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State News: Eureka Springs School Board Adopts Schedule for 2022-23 (02/17/22)

Students in the Eureka Springs School District will begin a new school year on August 22, but won’t be released until June of next year, according to the district’s schedule for the 2022-23 school year.

The district council approved the schedule at Monday’s regular meeting.

“It’s a traditional, standard schedule,” Superintendent Bryan Pruitt said. “It takes another two weeks at Christmas and a week off at Thanksgiving. We will have Martin Luther King Jr. Day, President’s Day and those normal holidays.

The late start date has caused at least one school district in the county to consider changing its schedule in an effort to end the school year before Memorial Day. Green Forest School District Superintendent Matt Summers said the new state-imposed schedule for a five-day week isn’t necessarily right for his district and that he and his staff are investigating whether a four-day week might be a better fit.

Pruitt said that wasn’t a problem in Eureka Springs.

“Everyone thinks you have to get out by Memorial Day or whatever, and I don’t know,” Pruitt said. “I remember a long time ago, we always went out on June 1st.”

The new schedule, Pruitt said, will still provide plenty of breaks for students and staff, even if it stretches a bit, and allows the district its normal number of AMI, or “Alternative Method of Teaching” days.

“We’ll have them if we need them,” Pruitt said. “In northwest Arkansas, AMI days are very critical in my opinion. We need to have that accessibility.

These 10 AMI days allow districts to close campus — usually for weather reasons, but also, at least for the past two years, for public health concerns — while still providing students with instruction and avoiding the adding make-up days to the calendar.

Last month, the district used a number of AMI days in response to an increase in positive COVID-19 cases and associated quarantines among students and staff. The district also reverted to a policy requiring masks on campus, a policy it reversed last week as case numbers began to decline.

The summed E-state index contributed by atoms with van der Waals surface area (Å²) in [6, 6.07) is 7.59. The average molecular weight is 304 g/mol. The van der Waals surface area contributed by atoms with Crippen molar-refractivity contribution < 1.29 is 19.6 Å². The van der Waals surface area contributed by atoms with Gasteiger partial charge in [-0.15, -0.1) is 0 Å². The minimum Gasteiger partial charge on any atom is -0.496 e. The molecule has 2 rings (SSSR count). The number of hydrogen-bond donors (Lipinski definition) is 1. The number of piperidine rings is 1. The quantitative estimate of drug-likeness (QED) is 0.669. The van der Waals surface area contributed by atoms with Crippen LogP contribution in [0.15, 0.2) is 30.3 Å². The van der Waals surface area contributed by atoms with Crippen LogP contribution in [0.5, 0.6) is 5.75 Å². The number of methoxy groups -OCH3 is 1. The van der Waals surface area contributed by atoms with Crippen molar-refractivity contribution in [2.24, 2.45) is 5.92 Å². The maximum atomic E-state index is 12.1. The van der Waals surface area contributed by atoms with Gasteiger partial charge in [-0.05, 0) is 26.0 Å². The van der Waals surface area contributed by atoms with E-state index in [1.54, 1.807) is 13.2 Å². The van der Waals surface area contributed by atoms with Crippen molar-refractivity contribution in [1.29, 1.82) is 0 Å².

Pruitt said the number of active COVID-19 cases on campus has dropped to zero.

“It’s good,” Pruitt said. “We have no COVID cases, no quarantines. It’s always good news. I hope we can stay like this for a while.

In addition to hearing a COVID update, the board also updated its pandemic policy, making what Pruitt described as changes allowing for a faster response to changing conditions.

“We were kind of following the [Arkansas Center for Health Improvement] website,” Pruitt said. “It’s slow to update. We took that away, and now we just have it strictly that we don’t wear a mask anytime we’re below 3% positive cases. If we go back above 3%, we go back to masks. We will do this for periods of two weeks.

Pruitt said the district will rely on its own data to make its decision.

“The ACHI data comes from us, anyway,” Pruitt said. “Their data comes from schools and health clinics and places like that. Our point of contact is our school nurse and she has to monitor all of this. This is the fastest way for us to react.

In other matters, the board approved its proposed budget for the 2022-2023 school year, revised its school choice policy, increased the salary of unlicensed long-term substitutes to $150 a day and discussed the district’s wellness policy.

“The one we had here was getting a little old,” Pruitt said. “The school board association has a model policy, so we took information from that and we took information from the child nutrition unit and we just updated our own policy and updated it.”

Pruitt said the school’s wellness committee, made up of the director of child nutrition, the cafeteria manager, staff members, parents and students, meets regularly to discuss nutritional needs, the wellness and things the district can do to promote wellness.

The board also heard the district’s plans to host the next 2A-West Regional High School Basketball Tournament, which is scheduled for Feb. 23-26.

“We’re going to have a lot of people coming and staying in motels and eating in restaurants,” Pruitt said. “I’m glad we have this opportunity to help people with business at this normally slow time of year.”

The board accepted the resignation of paraprofessional Diane Bruns and voted to extend Pruitt’s contract for another year, while giving her a 5% raise.